Flames Options to Replace Wideman

Dennis Wideman certainly still has some offensive gas left in the tank, but it has become more and more clear over the past year and a half that the 33-year-old blueliner is nearing the end of the road and is no longer capable of playing the minutes he once could.

With a deal worth $5.25 million per season expiring at the end of this year, the top priority for Calgary Flames’ management over the coming months must be to shore up the team’s top four and find some help for TJ Brodie on the second pairing. While Brodie has certainly struggled this year, he has also been responsible for carrying players like Wideman and Deryk Engelland through tough minutes on most nights.

Apr 25, 2015; Calgary, Alberta, CAN; Calgary Flames defenseman T.J. Brodie (7) controls the puck against the Vancouver Canucks during the first period in game six of the first round of the 2015 Stanley Cup Playoffs at Scotiabank Saddledome. Calgary Flames won 7-4. Mandatory Credit: Sergei Belski-USA TODAY Sports
TJ Brodie needs some help on the Flames’ second pairing (Sergei Belski-USA TODAY Sports)

While Calgary has a few promising prospects coming up on the back end, none of them are ready for top four minutes, and the Flames might need to bring in a more proven NHL commodity in order to take the next step. Calgary also has the space and resources to do so, as the Flames have only nine forwards, three defensemen and zero goaltenders under contract beyond this season, along with $22.4 million in cap space (per CapFriendly.com).

This leaves two questions: Who should the team target, and would it be best to bring this help in via trade or free agency?

Buy Now, or Wait?

Prior to the season, there were plenty of young, capable, defensemen allegedly on the trade block from various teams. From the much publicized Travis Hamonic trade request to Jacob Trouba’s holdout, and Cam Fowler being the likely casualty of the Anaheim Ducks’ cap issues, there were plenty of quality young players apparently available for the right price.

Since then, Travis Hamonic has rescinded his request, Jacob Trouba signed a two-year deal, and Cam Fowler no longer appears to be on the block, as the Ducks managed to work out their cap issues by placing Simon Despres and Nate Thompson on long-term injured reserve. Taking that into consideration, along with the extremely steep prices those general managers were asking for in return, it might be best to instead look ahead to the free agent class this off season.

Impending Free Agents

Cody Franson

Franson is wrapping up the second of a two-year deal that sees the Buffalo Sabres paying him just over $3 million per season. This deal came after signing three consecutive one-year deals with the Toronto Maple Leafs when Franson headed into each summer as a seemingly prime candidate for a long-term deal.

While the hype around Franson isn’t as rabid as it once was, this is in all likelihood due more to where he is than how he is playing.

Franson has been performing well in Buffalo over the past season and a half, despite the lack of talent around him. With advanced numbers that show him holding his own as a clear top four option both offensively and defensively, Franson is able to eat up reliable minutes and still chip in on offense.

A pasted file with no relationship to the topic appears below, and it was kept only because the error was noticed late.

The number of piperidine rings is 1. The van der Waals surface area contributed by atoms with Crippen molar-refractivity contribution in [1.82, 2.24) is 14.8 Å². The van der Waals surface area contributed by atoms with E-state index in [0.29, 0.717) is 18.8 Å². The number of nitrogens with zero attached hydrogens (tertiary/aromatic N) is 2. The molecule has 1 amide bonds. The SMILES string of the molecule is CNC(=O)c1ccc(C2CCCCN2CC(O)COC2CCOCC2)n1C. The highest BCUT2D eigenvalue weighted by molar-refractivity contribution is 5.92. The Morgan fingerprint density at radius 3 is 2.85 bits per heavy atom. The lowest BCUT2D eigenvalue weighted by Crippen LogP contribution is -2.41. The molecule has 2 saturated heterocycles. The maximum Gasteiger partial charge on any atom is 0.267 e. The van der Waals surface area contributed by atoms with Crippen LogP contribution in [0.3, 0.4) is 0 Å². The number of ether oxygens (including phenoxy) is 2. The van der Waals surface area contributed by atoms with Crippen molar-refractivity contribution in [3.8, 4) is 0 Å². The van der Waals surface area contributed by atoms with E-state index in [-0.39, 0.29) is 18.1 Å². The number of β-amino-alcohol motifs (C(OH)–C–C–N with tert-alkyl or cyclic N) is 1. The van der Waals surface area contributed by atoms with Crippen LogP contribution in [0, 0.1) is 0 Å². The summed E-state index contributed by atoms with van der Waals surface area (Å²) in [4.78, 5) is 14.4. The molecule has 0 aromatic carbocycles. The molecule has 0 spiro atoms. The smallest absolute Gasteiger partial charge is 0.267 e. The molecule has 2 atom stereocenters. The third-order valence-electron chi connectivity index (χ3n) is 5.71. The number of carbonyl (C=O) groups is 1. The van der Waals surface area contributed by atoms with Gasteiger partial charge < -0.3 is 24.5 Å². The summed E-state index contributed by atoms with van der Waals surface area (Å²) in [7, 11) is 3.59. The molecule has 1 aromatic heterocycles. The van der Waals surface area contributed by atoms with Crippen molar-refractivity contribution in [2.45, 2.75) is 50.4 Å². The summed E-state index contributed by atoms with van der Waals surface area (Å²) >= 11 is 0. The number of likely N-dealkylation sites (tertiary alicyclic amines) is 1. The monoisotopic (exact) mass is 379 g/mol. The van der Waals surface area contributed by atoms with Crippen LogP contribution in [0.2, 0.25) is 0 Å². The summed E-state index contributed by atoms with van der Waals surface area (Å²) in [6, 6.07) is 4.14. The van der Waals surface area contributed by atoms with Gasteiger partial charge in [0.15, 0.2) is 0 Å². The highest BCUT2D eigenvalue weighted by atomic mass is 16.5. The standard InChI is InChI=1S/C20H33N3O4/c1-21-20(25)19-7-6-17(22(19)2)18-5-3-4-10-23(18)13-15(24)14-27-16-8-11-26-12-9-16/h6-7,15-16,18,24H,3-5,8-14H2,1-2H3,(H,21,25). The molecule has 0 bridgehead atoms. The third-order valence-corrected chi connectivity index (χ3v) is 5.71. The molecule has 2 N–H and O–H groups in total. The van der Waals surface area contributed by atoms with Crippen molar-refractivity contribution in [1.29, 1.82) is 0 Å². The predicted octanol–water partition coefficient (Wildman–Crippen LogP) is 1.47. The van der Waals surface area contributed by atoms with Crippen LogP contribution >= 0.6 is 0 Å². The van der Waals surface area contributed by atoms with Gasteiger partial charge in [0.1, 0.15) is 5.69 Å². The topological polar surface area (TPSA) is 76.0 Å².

The Sabres, meanwhile, have depth on the blue line, some good young pieces coming up, and a need to supplement their forward group more. Franson may be looking for a new home come July 1st, and – after years of short-term deals, and prior interest from the Flames – Calgary may be able to land the 29-year old on a value deal over a medium term.

Brendan Smith

Smith has drawn his fair share of criticism from Detroit Red Wings fans and media, as the former first-rounder has yet to quite live up to the offensive potential he flashed at Wisconsin, where he was a finalist for the Hobey Baker award in 2010. It might sting that much more for some in Detroit knowing that PK Subban was taken 16 picks after Smith in the 2007 draft.

With that said, Brendan Smith has consistently maintained a high level of play with the Wings, despite not lighting the lamp as often as some would like.

In signing Brendan Smith, the Flames would be bringing in a player with a lot of upside potential, heading into his prime as a defenseman, and certainly capable of stepping into a spot on Brodie’s right side (while Smith shoots left, he is capable of playing on both sides). While not as offensively proven as Franson, Smith is two years younger (27), will likely come with a lower price tag and would join a defensive group already ripe with offensive talent.

So often, teams give up on talented NHL players simply because they don’t quite meet the lofty expectations given to them on draft day. Treliving may have the opportunity to take advantage of this with Smith, either on July 1 or perhaps even in a low-cost trade should the Wings continue to fall out of the playoff race.

Ultimately, things may change, and should the Flames find themselves as buyers, there may be some more options available via trade before the deadline. But, considering the lofty price tags most GMs were asking earlier in the season for top-four defensemen, it might be a better idea for the Flames to wait it out and try to upgrade their top four via free agency this summer.

In the meantime, Dennis Wideman will just have to do alongside TJ Brodie, or this could also be an excellent opportunity to give a player like Brett Kulak a bigger chance with the NHL club. Once the summer comes, though, Treliving needs to do something to balance out and bolster the defensive core of this team.